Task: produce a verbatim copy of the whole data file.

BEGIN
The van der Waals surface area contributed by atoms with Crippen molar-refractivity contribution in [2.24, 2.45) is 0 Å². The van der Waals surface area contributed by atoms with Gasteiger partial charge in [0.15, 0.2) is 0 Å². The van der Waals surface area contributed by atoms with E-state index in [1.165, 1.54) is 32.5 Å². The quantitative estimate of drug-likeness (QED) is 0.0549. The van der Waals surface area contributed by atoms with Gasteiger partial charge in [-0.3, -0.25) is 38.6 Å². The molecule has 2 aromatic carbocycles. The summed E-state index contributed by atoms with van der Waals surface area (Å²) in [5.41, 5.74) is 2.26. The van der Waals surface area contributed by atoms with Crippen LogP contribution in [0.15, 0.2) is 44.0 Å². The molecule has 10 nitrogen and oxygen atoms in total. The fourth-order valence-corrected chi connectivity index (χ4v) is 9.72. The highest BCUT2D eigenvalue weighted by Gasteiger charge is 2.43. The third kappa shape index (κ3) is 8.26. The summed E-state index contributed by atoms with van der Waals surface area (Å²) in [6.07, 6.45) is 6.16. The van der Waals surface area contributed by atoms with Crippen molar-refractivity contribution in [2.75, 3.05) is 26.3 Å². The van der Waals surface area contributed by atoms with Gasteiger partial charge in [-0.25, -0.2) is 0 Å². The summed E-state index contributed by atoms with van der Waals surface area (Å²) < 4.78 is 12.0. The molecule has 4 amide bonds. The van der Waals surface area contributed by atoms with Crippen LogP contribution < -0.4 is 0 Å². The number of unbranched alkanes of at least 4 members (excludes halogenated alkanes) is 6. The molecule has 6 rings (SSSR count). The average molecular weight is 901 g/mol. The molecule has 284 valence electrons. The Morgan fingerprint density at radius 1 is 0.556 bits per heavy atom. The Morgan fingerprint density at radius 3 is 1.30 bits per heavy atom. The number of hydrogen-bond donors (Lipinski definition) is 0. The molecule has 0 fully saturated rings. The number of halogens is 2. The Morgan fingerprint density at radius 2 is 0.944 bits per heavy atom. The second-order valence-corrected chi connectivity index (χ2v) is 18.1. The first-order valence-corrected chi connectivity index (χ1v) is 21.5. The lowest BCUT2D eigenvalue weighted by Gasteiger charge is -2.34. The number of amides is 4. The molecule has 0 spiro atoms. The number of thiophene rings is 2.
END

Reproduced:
The van der Waals surface area contributed by atoms with Crippen molar-refractivity contribution in [2.24, 2.45) is 0 Å². The van der Waals surface area contributed by atoms with Gasteiger partial charge in [0.15, 0.2) is 0 Å². The van der Waals surface area contributed by atoms with E-state index in [1.165, 1.54) is 32.5 Å². The quantitative estimate of drug-likeness (QED) is 0.0549. The van der Waals surface area contributed by atoms with Gasteiger partial charge in [-0.3, -0.25) is 38.6 Å². The molecule has 2 aromatic carbocycles. The summed E-state index contributed by atoms with van der Waals surface area (Å²) in [5.41, 5.74) is 2.26. The van der Waals surface area contributed by atoms with Crippen LogP contribution in [0.15, 0.2) is 44.0 Å². The molecule has 10 nitrogen and oxygen atoms in total. The fourth-order valence-corrected chi connectivity index (χ4v) is 9.72. The highest BCUT2D eigenvalue weighted by Gasteiger charge is 2.43. The third kappa shape index (κ3) is 8.26. The summed E-state index contributed by atoms with van der Waals surface area (Å²) in [6.07, 6.45) is 6.16. The van der Waals surface area contributed by atoms with Crippen molar-refractivity contribution in [2.75, 3.05) is 26.3 Å². The van der Waals surface area contributed by atoms with Gasteiger partial charge in [-0.25, -0.2) is 0 Å². The summed E-state index contributed by atoms with van der Waals surface area (Å²) < 4.78 is 12.0. The molecule has 4 amide bonds. The van der Waals surface area contributed by atoms with Crippen LogP contribution < -0.4 is 0 Å². The number of unbranched alkanes of at least 4 members (excludes halogenated alkanes) is 6. The molecule has 6 rings (SSSR count). The average molecular weight is 901 g/mol. The molecule has 284 valence electrons. The Morgan fingerprint density at radius 1 is 0.556 bits per heavy atom. The Morgan fingerprint density at radius 3 is 1.30 bits per heavy atom. The number of hydrogen-bond donors (Lipinski definition) is 0. The molecule has 0 fully saturated rings. The number of halogens is 2. The Morgan fingerprint density at radius 2 is 0.944 bits per heavy atom. The second-order valence-corrected chi connectivity index (χ2v) is 18.1. The first-order valence-corrected chi connectivity index (χ1v) is 21.5. The lowest BCUT2D eigenvalue weighted by Gasteiger charge is -2.34. The number of amides is 4. The molecule has 0 spiro atoms. The number of thiophene rings is 2.